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Complex structures can often be based on very simple actions. This elegant shape, familiar in the form of a nautilus shell, is a good example. It is a simple application of Pythagoras’ theorem to produce a series of triangles of increasing size.

You’re no doubt familiar with Pythagoras’ theorem, which states that if you take any right-angled triangle and draw three squares, based on the three sides, then the combined area of the two smaller squares is equal to the area of the square on the longest side (‘the square on the hypotenuse’).

Pythagoras squares for handout

This design starts with a right-angled triangle whose two shorter sides are both 1 unit in length – it doesn’t matter what that ‘1 unit’ is, it could be an inch, a metre or the average size of a banana. That means the squares on the two shorter sides are 1*1 units and 1*1 units. So you have (1*1) + (1*1) = 2 units. In other words, if we were to draw a square on the long side, it would have an area of 2 square units. And just because it is a square with an area of 2, that means each side of the square is equal to √2 (the square root of 2) since √2 * √2 = 2. So the long side of this first triangle is √2 units long.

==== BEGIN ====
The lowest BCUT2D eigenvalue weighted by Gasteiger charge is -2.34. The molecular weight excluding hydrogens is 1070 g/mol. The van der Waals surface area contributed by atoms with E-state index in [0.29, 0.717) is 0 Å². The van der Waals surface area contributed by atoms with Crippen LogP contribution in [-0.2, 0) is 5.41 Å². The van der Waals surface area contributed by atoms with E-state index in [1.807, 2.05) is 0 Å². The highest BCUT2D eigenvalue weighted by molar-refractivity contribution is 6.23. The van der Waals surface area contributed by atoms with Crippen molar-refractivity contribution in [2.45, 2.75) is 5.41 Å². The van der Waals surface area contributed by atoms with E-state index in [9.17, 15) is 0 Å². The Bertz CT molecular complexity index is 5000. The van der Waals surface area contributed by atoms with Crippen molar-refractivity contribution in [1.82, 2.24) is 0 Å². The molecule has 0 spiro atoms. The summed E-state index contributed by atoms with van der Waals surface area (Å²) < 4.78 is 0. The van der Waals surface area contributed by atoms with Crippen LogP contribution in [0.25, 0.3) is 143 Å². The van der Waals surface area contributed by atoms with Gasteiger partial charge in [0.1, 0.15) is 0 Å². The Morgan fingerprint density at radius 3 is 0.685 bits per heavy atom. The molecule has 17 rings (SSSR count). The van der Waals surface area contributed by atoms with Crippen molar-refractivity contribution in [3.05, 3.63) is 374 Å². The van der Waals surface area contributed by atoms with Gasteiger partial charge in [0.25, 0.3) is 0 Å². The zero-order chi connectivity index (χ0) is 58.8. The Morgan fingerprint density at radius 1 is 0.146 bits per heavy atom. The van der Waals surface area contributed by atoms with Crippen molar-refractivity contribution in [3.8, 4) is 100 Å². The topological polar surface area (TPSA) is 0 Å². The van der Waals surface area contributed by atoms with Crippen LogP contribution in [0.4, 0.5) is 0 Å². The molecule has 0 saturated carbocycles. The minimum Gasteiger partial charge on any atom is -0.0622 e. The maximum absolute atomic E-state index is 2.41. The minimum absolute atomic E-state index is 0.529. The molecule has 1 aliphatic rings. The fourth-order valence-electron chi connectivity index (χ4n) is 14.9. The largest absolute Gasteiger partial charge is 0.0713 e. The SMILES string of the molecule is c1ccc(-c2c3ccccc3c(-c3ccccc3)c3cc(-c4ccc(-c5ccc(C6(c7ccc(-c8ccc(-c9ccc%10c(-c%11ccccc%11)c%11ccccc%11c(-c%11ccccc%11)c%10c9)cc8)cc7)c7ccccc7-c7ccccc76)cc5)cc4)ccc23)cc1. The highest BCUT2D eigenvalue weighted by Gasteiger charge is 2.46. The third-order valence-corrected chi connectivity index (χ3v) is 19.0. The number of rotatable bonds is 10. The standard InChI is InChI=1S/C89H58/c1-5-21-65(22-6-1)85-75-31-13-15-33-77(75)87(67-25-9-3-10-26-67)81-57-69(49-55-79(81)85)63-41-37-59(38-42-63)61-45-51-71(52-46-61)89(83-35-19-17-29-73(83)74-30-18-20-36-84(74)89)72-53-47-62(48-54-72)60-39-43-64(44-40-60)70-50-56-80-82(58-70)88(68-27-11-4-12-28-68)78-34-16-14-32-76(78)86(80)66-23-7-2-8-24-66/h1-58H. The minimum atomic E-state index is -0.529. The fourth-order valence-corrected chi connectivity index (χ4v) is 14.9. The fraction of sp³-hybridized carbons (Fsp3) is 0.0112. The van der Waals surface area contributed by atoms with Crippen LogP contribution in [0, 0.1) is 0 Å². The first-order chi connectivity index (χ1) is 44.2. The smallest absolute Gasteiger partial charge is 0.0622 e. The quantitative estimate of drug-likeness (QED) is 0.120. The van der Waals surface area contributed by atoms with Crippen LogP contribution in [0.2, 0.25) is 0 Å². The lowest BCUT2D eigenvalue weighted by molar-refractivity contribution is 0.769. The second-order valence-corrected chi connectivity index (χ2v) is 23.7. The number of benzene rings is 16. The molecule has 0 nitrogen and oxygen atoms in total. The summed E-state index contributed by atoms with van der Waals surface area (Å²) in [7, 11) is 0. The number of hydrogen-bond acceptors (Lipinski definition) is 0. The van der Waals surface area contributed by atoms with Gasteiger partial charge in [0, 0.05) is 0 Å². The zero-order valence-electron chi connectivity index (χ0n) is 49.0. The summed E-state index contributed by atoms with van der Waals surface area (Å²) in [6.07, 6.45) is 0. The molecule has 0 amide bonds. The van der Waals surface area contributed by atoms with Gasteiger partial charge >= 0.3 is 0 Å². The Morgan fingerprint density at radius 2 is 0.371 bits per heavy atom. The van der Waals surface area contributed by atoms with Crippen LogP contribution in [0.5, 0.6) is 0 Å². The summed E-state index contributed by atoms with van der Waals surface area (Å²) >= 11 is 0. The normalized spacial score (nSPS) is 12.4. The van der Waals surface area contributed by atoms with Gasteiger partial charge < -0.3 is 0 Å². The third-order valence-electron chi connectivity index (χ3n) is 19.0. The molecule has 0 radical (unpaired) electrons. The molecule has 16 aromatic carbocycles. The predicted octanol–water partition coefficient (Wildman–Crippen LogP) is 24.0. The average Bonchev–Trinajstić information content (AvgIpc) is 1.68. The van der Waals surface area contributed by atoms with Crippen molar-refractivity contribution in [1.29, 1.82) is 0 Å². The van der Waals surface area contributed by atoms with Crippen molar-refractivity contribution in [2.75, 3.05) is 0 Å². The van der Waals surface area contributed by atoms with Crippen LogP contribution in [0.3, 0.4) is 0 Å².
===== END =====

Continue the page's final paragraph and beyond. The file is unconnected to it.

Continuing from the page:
But what happens if we then build another triangle using the long side of the first triangle and adding a second side 1 unit long at right angles. Now we have a right-angled triangle with the shorter sides 1 and √2, and Pythagoras tells us that the square on the long side will be equal to (√2 * √2) + (1*1) = 3. So the long side of the second triangle is √3.

To make our nautilus shape, all we do is take each hypotenuse and use it as one of the shorter sides of the next triangle in the sequence, combined with another side of length 1 at right angles.

No matter what size you choose for ‘1 unit’,  the nautilus shape that results will always have 17 triangles before the next triangle begins to overlap with the first.

Apart from the simple beauty of the shape that results, it’s a good illustration of the fact that apparently difficult numbers can often be represented quite easily with a little straightforward geometry. So if you ever need to produce a square of, say, precisely 17 square inches, you can either get out your calculator and then try to draw a line 4.123105626 inches long with a ruler, or you can draw a straight line 4 inches long (√16), draw a one inch line at right angles at one end and then join the two ends up to complete a triangle. The long side will be very close to √17 long, and so a square drawn on it with be 17 square inches.

ddx site catalogue - Nautilus

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Where mathematics becomes an object of desire.